Political Selection under Alternative Electoral Rules
Public Choice - Forthcoming (2017)
joint with Vincenzo Galasso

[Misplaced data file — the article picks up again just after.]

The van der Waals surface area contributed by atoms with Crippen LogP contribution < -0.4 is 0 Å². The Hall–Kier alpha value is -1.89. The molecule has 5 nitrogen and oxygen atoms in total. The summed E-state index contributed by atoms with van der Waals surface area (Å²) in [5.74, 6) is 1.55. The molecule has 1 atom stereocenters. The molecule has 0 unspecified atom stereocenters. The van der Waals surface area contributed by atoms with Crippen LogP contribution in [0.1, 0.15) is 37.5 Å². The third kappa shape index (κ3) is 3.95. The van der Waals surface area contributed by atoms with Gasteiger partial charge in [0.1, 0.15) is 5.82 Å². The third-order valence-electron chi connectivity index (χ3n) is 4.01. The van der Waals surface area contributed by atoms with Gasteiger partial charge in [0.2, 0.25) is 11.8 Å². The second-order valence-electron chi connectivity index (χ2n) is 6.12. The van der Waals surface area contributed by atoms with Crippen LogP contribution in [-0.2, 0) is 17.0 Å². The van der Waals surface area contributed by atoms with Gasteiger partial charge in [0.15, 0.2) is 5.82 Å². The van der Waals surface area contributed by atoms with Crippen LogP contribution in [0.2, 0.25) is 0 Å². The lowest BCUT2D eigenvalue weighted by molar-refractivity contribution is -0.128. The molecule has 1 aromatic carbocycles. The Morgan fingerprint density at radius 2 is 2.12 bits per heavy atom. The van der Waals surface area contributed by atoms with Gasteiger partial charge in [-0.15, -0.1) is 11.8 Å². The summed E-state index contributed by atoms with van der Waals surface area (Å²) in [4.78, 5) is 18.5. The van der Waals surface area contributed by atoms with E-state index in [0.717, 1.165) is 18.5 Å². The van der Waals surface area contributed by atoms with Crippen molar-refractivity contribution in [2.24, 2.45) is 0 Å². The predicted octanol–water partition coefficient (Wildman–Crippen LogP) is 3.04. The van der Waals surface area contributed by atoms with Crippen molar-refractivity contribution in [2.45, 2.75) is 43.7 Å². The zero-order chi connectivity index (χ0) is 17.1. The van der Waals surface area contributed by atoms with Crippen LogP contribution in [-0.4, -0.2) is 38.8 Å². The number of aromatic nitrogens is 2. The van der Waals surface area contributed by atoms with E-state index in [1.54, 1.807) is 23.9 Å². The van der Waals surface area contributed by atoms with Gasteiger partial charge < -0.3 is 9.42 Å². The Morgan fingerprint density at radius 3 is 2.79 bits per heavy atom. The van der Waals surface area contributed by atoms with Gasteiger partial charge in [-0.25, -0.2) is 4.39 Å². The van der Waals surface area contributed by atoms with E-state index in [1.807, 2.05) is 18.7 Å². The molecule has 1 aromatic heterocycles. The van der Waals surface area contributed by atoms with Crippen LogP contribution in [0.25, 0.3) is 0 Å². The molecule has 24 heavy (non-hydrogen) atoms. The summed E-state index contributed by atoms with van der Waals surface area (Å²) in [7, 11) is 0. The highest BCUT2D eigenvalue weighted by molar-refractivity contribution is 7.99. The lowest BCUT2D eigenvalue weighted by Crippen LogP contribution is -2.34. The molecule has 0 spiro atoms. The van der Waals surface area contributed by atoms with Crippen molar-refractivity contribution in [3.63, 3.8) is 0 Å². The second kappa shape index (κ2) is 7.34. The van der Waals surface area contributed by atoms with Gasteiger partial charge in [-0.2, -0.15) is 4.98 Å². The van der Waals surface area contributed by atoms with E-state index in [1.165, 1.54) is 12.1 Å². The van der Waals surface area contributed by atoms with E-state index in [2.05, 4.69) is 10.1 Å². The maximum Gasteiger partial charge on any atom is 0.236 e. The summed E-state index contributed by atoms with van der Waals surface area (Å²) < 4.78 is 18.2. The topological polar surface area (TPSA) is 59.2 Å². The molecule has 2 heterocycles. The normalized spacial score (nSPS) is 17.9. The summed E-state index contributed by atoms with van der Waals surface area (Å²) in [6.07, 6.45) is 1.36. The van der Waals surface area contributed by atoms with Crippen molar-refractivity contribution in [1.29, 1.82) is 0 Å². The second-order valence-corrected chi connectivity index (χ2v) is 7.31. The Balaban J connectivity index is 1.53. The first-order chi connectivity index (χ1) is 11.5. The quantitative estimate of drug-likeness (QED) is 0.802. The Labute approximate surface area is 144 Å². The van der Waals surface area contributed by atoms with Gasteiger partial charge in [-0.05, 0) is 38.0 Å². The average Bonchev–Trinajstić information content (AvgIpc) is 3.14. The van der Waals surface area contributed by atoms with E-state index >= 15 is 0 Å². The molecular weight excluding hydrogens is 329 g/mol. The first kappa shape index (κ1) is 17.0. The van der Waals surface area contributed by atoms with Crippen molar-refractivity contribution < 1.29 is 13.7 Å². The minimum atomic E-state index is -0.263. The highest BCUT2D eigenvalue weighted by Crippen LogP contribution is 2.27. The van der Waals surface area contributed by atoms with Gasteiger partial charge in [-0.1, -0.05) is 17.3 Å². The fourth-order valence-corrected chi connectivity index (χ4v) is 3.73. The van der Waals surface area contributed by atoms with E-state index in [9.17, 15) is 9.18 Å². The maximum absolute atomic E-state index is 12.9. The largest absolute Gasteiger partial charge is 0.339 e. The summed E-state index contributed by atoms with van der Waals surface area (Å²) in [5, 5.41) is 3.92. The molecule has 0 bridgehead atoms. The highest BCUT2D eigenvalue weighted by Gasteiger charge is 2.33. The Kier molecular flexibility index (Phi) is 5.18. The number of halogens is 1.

This paper studies the different patterns of political selection in majoritarian versus proportional systems. Political parties choose the mix of high and low quality candidates. In doing so, parties face a trade-off between increasing the probability of winning the election and appointing low quality but loyal candidates. In majoritarian elections, the share of high quality politicians depends on the distribution of competitive versus safe (single-member) districts. This is not the case under proportional representation, where politicians’ selection is determined by the number of swing voters in the entire electorate. We show that, when the share of competitive districts increases, the majoritarian system comes to dominate the proportional system in selecting high quality politicians. However, when the share of competitive districts becomes large enough, a non-linearity arises: the marginal (positive) effect of adding high quality politicians on the probability of winning the election is reduced, and proportional systems dominate even highly competitive majoritarian systems.